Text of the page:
According to a data released by the Department of Health and Human Services, over half of the doctors in U.S. are now using electronic health records in their day to day health processes. The paper based systems are getting obsolete and are being cast off.
The EHR market – sans other healthcare technologies – is now estimated to be at between $6 billion and $10 billion. For this reason, noted investor Peter Thiel recently referred to this technology as revolutionizing “our interactions with the medical community, just as Facebook did for social networking.”
In the wake of this milestone, let’s take a deeper look at the market forces that triggered this shift, the remaining challenges, and the benefits for patients. Continue reading
More than half of America’s doctors have adopted electronic health record.
HHS Secretary Kathleen Sebelius today announced that more than half of all doctors and other eligible providers have received Medicare or Medicaid incentive payments for adopting or meaningfully using electronic health records (EHRs).
HHS has met and exceeded its goal for 50 percent of doctor offices and 80 percent of eligible hospitals to have EHRs by the end of 2013.
Since the Obama administration started encouraging providers to adopt EHRs, usage has increased dramatically. Continue reading
There is dissatisfaction over the fact that mHealth is not/ has not been progressing with the pace at which it should progress in today’s technology driven world. The finger is pointed out towards hesitant policy makers. But nevertheless, the mHealth industry has made significant progress owing to the boom in smartphones and network. and a possible future is not difficult to imagine. Continue reading
According to a report by HIMSS Analytics, the rising trend of use of smartphones and other mobile computing devices and its effect on the healthcare information network security were a key concern for healthcare execs. The report also highlighted the growing popularity of BYOD at workplaces. Health providers are increasingly using their mobile devices into workplace; a trend that is both inevitable but at the same time raises healthcare related concerns, the leaders said.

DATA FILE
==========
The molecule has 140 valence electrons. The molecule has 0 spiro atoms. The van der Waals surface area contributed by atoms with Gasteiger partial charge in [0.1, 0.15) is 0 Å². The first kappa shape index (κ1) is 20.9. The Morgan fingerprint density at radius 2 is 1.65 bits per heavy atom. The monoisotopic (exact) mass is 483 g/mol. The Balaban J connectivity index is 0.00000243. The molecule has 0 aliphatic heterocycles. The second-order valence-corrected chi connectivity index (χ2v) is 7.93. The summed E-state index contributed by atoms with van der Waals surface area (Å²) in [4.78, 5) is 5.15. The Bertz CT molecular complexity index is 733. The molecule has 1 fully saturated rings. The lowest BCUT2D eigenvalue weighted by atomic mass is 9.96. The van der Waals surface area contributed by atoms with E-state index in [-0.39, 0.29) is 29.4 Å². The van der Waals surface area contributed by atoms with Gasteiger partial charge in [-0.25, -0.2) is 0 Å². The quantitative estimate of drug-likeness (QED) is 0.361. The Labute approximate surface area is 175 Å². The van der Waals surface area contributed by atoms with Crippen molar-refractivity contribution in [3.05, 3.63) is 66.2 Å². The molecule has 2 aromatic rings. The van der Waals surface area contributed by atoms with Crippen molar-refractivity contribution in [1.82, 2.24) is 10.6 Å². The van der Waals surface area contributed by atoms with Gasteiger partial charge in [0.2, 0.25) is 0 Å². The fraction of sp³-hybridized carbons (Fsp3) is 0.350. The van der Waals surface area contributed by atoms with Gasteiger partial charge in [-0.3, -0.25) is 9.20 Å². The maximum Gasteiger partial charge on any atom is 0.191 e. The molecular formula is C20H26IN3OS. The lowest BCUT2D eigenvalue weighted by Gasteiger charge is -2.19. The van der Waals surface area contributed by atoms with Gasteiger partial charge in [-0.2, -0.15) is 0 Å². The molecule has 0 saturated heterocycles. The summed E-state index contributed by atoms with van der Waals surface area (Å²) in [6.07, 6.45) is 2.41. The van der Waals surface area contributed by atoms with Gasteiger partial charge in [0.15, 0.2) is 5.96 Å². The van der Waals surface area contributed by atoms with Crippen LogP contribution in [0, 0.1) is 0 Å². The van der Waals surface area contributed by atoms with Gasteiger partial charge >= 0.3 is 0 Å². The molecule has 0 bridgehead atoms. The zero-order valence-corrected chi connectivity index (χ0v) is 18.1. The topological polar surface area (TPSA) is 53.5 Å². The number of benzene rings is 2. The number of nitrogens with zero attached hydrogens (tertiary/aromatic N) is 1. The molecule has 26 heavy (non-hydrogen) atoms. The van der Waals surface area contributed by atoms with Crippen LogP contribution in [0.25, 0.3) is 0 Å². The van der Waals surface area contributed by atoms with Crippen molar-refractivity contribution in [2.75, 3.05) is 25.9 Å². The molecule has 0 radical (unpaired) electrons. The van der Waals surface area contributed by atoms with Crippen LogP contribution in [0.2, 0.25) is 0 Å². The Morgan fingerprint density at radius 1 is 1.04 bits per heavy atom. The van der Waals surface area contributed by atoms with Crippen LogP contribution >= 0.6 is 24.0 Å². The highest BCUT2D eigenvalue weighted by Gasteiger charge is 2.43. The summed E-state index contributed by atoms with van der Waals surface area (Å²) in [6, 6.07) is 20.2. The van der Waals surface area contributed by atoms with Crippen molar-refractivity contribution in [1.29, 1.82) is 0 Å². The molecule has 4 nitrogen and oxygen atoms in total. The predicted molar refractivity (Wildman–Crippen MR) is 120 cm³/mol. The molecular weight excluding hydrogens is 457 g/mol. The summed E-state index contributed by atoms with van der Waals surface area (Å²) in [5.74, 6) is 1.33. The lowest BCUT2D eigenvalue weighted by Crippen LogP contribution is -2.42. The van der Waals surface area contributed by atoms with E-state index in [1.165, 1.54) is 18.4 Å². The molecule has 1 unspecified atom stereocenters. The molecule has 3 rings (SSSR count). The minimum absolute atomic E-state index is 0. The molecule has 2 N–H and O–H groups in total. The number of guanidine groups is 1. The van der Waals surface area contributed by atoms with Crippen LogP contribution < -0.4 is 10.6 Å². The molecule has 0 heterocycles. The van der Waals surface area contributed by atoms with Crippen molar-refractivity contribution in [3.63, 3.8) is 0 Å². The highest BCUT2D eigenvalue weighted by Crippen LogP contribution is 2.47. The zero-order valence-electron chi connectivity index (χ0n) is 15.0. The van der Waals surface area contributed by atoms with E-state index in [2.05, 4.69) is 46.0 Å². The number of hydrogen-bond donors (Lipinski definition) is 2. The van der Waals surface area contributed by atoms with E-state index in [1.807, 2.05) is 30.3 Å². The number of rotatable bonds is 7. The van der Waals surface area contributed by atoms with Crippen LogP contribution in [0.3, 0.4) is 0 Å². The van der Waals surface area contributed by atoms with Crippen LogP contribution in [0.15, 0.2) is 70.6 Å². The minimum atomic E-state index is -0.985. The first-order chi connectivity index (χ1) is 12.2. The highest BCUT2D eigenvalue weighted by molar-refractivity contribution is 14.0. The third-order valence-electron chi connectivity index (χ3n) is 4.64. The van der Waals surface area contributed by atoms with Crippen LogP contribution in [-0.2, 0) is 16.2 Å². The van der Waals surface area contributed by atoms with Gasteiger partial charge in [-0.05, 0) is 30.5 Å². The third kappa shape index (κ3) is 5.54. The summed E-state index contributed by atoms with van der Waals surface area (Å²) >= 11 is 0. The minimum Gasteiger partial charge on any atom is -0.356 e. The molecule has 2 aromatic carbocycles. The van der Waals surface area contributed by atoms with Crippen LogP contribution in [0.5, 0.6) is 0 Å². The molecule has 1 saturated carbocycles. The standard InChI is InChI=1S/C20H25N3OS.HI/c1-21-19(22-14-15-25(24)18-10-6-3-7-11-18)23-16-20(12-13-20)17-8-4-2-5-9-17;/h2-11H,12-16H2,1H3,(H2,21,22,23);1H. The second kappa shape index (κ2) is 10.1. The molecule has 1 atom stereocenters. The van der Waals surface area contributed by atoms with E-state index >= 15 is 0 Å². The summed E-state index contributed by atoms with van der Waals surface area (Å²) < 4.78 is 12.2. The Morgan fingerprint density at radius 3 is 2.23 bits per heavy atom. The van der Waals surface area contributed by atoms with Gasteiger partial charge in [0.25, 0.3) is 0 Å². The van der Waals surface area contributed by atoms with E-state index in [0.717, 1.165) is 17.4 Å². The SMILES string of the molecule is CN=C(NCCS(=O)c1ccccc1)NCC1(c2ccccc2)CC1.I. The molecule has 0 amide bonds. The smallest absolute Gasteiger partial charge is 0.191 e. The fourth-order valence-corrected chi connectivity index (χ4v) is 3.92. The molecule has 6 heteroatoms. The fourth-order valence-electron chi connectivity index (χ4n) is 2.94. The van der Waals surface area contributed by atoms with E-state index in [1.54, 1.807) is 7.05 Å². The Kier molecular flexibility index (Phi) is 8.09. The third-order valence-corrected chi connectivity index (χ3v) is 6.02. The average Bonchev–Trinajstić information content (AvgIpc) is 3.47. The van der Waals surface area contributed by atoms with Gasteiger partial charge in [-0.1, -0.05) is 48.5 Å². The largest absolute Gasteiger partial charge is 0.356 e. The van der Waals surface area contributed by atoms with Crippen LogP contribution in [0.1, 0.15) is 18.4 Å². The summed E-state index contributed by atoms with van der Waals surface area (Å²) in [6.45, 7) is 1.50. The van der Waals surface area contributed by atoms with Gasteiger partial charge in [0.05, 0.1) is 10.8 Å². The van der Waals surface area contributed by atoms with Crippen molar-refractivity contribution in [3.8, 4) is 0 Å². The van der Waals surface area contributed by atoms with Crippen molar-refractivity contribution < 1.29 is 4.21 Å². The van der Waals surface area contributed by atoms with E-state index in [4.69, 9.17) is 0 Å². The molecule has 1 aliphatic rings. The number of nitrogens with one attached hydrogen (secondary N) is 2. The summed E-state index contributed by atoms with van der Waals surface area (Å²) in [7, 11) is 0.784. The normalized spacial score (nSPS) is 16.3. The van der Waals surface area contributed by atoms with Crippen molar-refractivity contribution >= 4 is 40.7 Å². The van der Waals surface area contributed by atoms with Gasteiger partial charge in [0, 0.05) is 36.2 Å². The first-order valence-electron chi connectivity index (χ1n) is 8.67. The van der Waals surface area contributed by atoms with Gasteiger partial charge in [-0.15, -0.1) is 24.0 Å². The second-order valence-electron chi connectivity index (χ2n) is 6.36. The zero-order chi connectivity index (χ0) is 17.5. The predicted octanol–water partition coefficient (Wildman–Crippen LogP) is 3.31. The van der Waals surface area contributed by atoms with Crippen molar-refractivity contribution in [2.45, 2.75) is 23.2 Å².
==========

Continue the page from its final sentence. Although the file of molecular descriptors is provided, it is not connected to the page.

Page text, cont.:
The report summarizes a one-hour focus group meeting with seven hospital health IT leaders during the HIMSS annual convention in March in New Orleans. Cable services provider Comcast contributed support for the research. Continue reading
A whopping $32 billion was spent on electronic health records (EHRs) by President Obama’s administration.
The digitization of healthcare workflow including the ability to capture, store, analyze and exchange medical information has changed the entire the entire healthcare ecosystem. And the key to leverage and keep improving these technologies lies in the growth of healthcare IT. Healthcare IT has the potential to generate valuable information to improve workflow, safety, and efficiency within healthcare organizations. Healthcare IT provides benefits such as improved patient care, increased engagement of patient in healthcare, improved population-based knowledge, development of new tools for medicine, and augmented administrative efficiency. Continue reading
A panel of telemedicine industry executives took on the topic of user-friendly design Monday afternoon at the American Telemedicine Association’s18th Annual International Meeting & Trade Show. Their conclusion: Healthcare needs to design new methods of care delivery that appeal to the consumer.